iOS 16.3 brought 10+ new security patches with it and you can learn more about all of those right here.
In addition, the software came with support for physical security keys for Apple ID. These will beef up your account security by requiring a physical security key as part of the two factor authentication sign in process. Learn more about the change right here.
If you skipped iOS 16.2, you'll get its changes with iOS 16.4. iOS 16.2 brought a ton of important security patches with it and you can dig into the details on Apple's security site.
The update also brought end-to-end encryption to iCloud, iMessage, iPhone backups, Notes, Photos, and more. If you want to learn more about it, head over to Apple's guide.
If you decided to missed iOS 16.1.2, you'll get its solitary security patch with your upgrade. Learn more about it right here.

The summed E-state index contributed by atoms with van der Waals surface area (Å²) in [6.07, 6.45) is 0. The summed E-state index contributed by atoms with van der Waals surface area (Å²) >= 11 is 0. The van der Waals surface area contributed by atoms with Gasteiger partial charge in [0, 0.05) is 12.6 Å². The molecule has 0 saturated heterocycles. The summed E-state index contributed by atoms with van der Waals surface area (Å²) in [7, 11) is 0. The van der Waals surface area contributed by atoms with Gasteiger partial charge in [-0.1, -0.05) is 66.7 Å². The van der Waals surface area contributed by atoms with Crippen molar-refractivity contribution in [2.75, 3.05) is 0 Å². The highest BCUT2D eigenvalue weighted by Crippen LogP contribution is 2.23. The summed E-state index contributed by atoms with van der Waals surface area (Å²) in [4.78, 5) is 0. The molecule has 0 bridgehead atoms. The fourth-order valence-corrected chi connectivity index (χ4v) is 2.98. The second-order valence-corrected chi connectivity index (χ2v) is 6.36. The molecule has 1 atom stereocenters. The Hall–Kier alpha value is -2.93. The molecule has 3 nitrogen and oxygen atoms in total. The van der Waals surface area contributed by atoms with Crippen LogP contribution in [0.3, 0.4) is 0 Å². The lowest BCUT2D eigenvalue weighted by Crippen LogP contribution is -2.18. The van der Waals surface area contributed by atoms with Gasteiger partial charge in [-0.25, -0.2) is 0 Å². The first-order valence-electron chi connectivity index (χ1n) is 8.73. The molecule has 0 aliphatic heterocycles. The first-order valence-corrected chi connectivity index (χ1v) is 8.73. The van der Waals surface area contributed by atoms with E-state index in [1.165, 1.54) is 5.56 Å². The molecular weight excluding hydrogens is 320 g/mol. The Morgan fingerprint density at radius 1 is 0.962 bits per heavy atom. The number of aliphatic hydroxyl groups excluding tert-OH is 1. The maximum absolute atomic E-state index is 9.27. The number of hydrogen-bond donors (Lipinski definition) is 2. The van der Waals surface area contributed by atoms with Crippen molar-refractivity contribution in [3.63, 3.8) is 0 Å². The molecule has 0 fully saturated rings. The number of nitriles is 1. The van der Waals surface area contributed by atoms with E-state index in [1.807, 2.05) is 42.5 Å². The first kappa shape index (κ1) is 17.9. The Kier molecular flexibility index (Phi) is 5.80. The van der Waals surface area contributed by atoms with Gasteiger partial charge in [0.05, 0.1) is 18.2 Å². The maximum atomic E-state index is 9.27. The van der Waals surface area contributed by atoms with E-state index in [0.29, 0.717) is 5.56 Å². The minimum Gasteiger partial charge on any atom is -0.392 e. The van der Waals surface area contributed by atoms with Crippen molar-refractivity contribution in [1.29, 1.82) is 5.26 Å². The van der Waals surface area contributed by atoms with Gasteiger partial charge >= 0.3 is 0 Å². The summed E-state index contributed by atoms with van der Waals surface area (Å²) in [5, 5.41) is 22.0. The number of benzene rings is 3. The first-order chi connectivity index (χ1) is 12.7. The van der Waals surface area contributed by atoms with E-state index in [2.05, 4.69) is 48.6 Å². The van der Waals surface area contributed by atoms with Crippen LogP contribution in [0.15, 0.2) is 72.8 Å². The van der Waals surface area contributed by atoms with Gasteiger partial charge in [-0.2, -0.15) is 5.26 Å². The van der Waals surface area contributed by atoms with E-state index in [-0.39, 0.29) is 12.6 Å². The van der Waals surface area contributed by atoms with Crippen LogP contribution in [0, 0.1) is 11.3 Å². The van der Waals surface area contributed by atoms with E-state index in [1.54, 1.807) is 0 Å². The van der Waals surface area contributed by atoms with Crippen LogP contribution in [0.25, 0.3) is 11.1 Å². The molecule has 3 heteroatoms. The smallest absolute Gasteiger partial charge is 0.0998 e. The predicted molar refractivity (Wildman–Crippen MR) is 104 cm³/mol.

If you skipped iOS 16.1.1, you'll get its security patches when you upgrade. You can learn more about them right here.
If you missed the iOS 16.1 update, it brought 19 security patches to the iPhone and you can learn about the particulars of those over on Apple's website.
If you failed to download iOS 16.0.3, it had one security patch on board, a fix for a potential exploit within the Mail app. For more about the fix, check out Apple's security site.
If you're still running iOS 15 your iPhone, you'll get a bunch of other patches when you upgrade.
iOS 16.0 brought a ton of security patches to the iPhone. If you're interested in the exact nature of these improvements, you can read about them over on Apple's security website.
In addition to those patches, iOS 16 brings some additional enhancements to privacy and security including Safety Check which, according to Apple, will help "people in domestic or intimate partner violence situations review and reset the access they’ve granted others."
The feature also resets system privacy permissions for apps and restricts Messages and FaceTime to the device on hand.
Apple's also made some improvements to Passkeys in Safari. iOS 16 brings a brand new sign-in method that's end-to-end encrypted and safe from phishing and data leaks.